Carbondale’s Strang Ranch to host 2011 National Sheepdog Trials
MISSOURI HEIGHTS – Eight hundred fifty special guests will arrive at the Strang Ranch in Missouri Heights this week in preparation for the 2011 National Sheepdog Finals Sept. 13-18. The irony is the special guests would just as soon not be there.
The 850 sheep needed for the competitions will be trucked in from high mountain pastures in northwest Colorado. The National Sheepdog Trials are a big deal, featuring many of the top dogs and handlers in the country, said co-organizer Ellen Nieslanik, and the best dogs and handlers deserve the best sheep.
To get the number of sheep they needed, she turned to family friends Steve and Toni Raftopoulos, who run more than 10,000 ewes in Moffat and Routt counties. The sheepdog competition requires animals of the same age, and there are very few outfits that can supply that many female yearlings.
“Yearlings can be described with the likeness of ‘teenage girls’ – often goofy, uncertain and unsure who is the leader among them,” the program for the sheepdog trials states. “Their age and maturity alone make them a challenge.”
At the finals, the sheep are split into groups of five and herded by a single border collie. Therein lies the challenge; the sheep are accustomed to the safety of moving in large numbers across vast, empty spaces. The relative isolation of the competition in close quarters makes the sheep more skittish, unpredictable and a real challenge for the dogs and their handlers.
The 850 sheep will be rotated into the competition in a way that keeps them fresh, said Bridget Strang, event co-organizer. It was her idea to host the event on her family’s ranch, though she jokes that it remains to be seen if she gets credit or condemnation for the idea. Ask her on Sept. 19, she said.
The event is a mammoth undertaking. About 150 dog-and-handler teams have entered the open competition with another 86 teams in the nursery competition for dogs 30 months and younger. More than $40,000 in prize money will be awarded.
Strang Ranch was established by Bridget’s parents, Mike and Kit Strang, in 1965. It’s already a communal place of sorts, in large part because they board horses, host riding shows and offer riding lessons. While the ranch is a hive of activity and a welcoming place, it’s also a peaceful setting with hay fields rolling into the horizon and a variety of livestock grazing on patches of meadow.
The sheepdog finals will transform the ranch into a small town for a week.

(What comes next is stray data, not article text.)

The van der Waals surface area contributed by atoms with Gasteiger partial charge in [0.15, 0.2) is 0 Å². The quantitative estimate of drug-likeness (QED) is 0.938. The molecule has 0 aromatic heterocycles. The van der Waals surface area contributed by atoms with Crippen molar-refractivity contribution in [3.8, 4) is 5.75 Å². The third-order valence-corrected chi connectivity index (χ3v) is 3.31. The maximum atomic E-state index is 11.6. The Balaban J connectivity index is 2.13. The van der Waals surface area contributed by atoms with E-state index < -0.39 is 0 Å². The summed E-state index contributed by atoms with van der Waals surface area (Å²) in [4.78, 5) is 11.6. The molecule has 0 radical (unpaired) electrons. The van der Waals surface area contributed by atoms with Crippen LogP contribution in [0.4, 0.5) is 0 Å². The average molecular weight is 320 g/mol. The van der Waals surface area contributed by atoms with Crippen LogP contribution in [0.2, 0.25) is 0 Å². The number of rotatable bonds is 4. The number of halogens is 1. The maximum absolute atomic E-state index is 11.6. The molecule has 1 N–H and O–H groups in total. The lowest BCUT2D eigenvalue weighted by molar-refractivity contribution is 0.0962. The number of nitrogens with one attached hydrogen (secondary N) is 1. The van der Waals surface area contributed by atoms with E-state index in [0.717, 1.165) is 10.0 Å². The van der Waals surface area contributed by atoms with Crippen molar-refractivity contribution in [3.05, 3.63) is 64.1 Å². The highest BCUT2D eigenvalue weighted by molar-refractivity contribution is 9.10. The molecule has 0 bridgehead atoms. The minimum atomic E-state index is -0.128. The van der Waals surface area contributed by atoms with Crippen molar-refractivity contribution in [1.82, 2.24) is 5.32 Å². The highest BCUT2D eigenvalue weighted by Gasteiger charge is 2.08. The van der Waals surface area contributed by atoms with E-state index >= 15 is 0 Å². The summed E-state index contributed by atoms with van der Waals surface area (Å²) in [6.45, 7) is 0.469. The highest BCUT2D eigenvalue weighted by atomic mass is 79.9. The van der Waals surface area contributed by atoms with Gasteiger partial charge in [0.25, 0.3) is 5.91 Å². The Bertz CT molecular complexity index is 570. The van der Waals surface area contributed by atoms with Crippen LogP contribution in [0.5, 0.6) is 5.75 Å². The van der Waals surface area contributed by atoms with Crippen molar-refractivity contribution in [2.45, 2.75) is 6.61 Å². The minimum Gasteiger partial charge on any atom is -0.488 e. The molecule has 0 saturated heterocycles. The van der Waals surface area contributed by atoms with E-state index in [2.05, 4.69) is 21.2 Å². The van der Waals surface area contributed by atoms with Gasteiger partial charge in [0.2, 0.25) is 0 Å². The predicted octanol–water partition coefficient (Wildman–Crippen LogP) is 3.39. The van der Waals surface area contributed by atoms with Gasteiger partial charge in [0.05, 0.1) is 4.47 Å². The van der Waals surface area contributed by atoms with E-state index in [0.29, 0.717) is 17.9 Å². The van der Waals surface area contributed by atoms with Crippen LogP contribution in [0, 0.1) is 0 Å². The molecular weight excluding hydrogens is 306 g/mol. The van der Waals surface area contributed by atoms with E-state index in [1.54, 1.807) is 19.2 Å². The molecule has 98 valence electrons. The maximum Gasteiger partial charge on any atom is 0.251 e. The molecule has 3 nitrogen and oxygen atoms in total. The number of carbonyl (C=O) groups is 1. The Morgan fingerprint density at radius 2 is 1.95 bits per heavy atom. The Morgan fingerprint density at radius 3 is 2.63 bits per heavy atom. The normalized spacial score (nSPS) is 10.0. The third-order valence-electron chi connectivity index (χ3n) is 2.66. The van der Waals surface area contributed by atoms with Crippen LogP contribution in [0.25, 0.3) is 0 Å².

“I think it’s an interesting way to expand what we do here,” Kit Strang said.
An estimated 150 campers will be staying at the ranch, between the handlers and the vendors. Most of the handlers have been on the road with their dogs to compete in various competitions, so they will have roughly 600 border collies with them, most of which won’t be in the competition, Nieslanik said.
To top it off, 5,000 spectators are expected per day on the weekend for the finals. It’s tough to gauge how many spectators will show up during the week for the preliminaries.
Strang and Nieslanik said the event will draw everyone from intensely knowledgeable fans – who have been known to question calls by the judges – to those with curiosity but little insight into the intricacies of the competition. In short, the trials test a dog’s ability to maneuver sheep in a controlled manner through a course designed to evaluate their skills. There are six scored components of the sheepdog trial course: outrun, lift, fetch, drive, shed and pen. They must complete the course in a set time. (The program has a detailed description of each component of the competition.)
Daily tickets are $10 for adults, $5 for children ages eight through 16, and $5 for seniors. Kids under seven years old can attend for free. Admission proceeds will go to Aspen Valley Land Trust, which works to preserve ranches and open space in the Roaring Fork Valley and Interstate 70 corridor.
Nieslanik said her theory is the competition has broad appeal because almost everyone has a farmer in their lineage. People intuitively appreciate the nuances of handler and dog working together.
Strang said she became fascinated with border collies nearly 20 years ago and discovered first hand how the dogs respond to subtle hand motions and verbal commands.
Her collies have always been working dogs first and foremost – herding stock on the ranch. But she works with Treat in trials competitions as well. They are entered in the nursery competition of the National Sheepdog Finals. While Strang will be whipping around like a cyclone for most of the week, for seven minutes she can forget about running the event and concentrate on herding sheep.
The event features more than the trials, particularly on the weekends. There will be food and craft fairs, a beer and wine garden, and demonstrations on everything from spinning and weaving to lamb cooking. On Saturday and Sunday, Sept. 17 and 18, there will be dog demonstrations hourly between 10 a.m. and 4 p.m.
The trials will depend on volunteers so a community appreciation barbecue and street dance will be held on Main Street in Carbondale starting at 4 p.m. Saturday.
Visit http://www.sheepdogfinals.com/ for a full schedule.
Strang Ranch is located at 0393 County Rd. 102. That’s roughly 3 miles onto Missouri Heights from Catherine Store.
Strang and Nieslanik said if they are able to pull off the event effectively, they will consider applying to become the regular host site for the western U.S.
“This could be a once every three years shot in the arm for Carbondale,” Nieslanik said.
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